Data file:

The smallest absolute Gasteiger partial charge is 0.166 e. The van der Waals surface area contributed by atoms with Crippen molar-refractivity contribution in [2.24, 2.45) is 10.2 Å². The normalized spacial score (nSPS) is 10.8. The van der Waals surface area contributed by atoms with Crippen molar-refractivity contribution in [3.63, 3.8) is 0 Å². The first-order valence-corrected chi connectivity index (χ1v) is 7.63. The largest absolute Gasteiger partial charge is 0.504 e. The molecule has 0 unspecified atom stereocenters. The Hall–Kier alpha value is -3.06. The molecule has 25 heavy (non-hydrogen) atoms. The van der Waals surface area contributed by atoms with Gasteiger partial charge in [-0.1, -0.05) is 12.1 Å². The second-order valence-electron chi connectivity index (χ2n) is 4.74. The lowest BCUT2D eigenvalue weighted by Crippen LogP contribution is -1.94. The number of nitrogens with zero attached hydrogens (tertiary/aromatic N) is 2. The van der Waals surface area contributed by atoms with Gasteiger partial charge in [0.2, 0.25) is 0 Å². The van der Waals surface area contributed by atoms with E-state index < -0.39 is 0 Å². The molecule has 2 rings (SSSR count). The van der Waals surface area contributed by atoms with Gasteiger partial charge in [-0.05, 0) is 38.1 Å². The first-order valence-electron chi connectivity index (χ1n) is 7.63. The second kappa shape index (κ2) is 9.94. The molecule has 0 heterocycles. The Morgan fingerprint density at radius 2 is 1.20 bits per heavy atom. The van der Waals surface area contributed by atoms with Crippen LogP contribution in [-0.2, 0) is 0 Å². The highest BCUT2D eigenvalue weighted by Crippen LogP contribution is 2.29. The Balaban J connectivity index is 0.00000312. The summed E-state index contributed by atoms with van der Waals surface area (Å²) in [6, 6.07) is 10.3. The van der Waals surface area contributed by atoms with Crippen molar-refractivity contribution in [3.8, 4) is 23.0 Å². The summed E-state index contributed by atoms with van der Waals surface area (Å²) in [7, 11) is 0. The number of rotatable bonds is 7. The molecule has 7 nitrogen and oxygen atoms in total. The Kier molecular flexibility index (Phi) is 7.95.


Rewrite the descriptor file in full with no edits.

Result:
The smallest absolute Gasteiger partial charge is 0.166 e. The van der Waals surface area contributed by atoms with Crippen molar-refractivity contribution in [2.24, 2.45) is 10.2 Å². The normalized spacial score (nSPS) is 10.8. The van der Waals surface area contributed by atoms with Crippen molar-refractivity contribution in [3.63, 3.8) is 0 Å². The first-order valence-corrected chi connectivity index (χ1v) is 7.63. The largest absolute Gasteiger partial charge is 0.504 e. The molecule has 0 unspecified atom stereocenters. The Hall–Kier alpha value is -3.06. The molecule has 25 heavy (non-hydrogen) atoms. The van der Waals surface area contributed by atoms with Gasteiger partial charge in [-0.1, -0.05) is 12.1 Å². The second-order valence-electron chi connectivity index (χ2n) is 4.74. The lowest BCUT2D eigenvalue weighted by Crippen LogP contribution is -1.94. The number of nitrogens with zero attached hydrogens (tertiary/aromatic N) is 2. The van der Waals surface area contributed by atoms with Gasteiger partial charge in [0.2, 0.25) is 0 Å². The van der Waals surface area contributed by atoms with E-state index < -0.39 is 0 Å². The molecule has 2 rings (SSSR count). The van der Waals surface area contributed by atoms with Gasteiger partial charge in [-0.05, 0) is 38.1 Å². The first-order valence-electron chi connectivity index (χ1n) is 7.63. The second kappa shape index (κ2) is 9.94. The molecule has 0 heterocycles. The Morgan fingerprint density at radius 2 is 1.20 bits per heavy atom. The van der Waals surface area contributed by atoms with Crippen LogP contribution in [-0.2, 0) is 0 Å². The highest BCUT2D eigenvalue weighted by Crippen LogP contribution is 2.29. The Balaban J connectivity index is 0.00000312. The summed E-state index contributed by atoms with van der Waals surface area (Å²) in [6, 6.07) is 10.3. The van der Waals surface area contributed by atoms with Crippen molar-refractivity contribution in [3.8, 4) is 23.0 Å². The summed E-state index contributed by atoms with van der Waals surface area (Å²) in [7, 11) is 0. The number of rotatable bonds is 7. The molecule has 7 nitrogen and oxygen atoms in total. The Kier molecular flexibility index (Phi) is 7.95.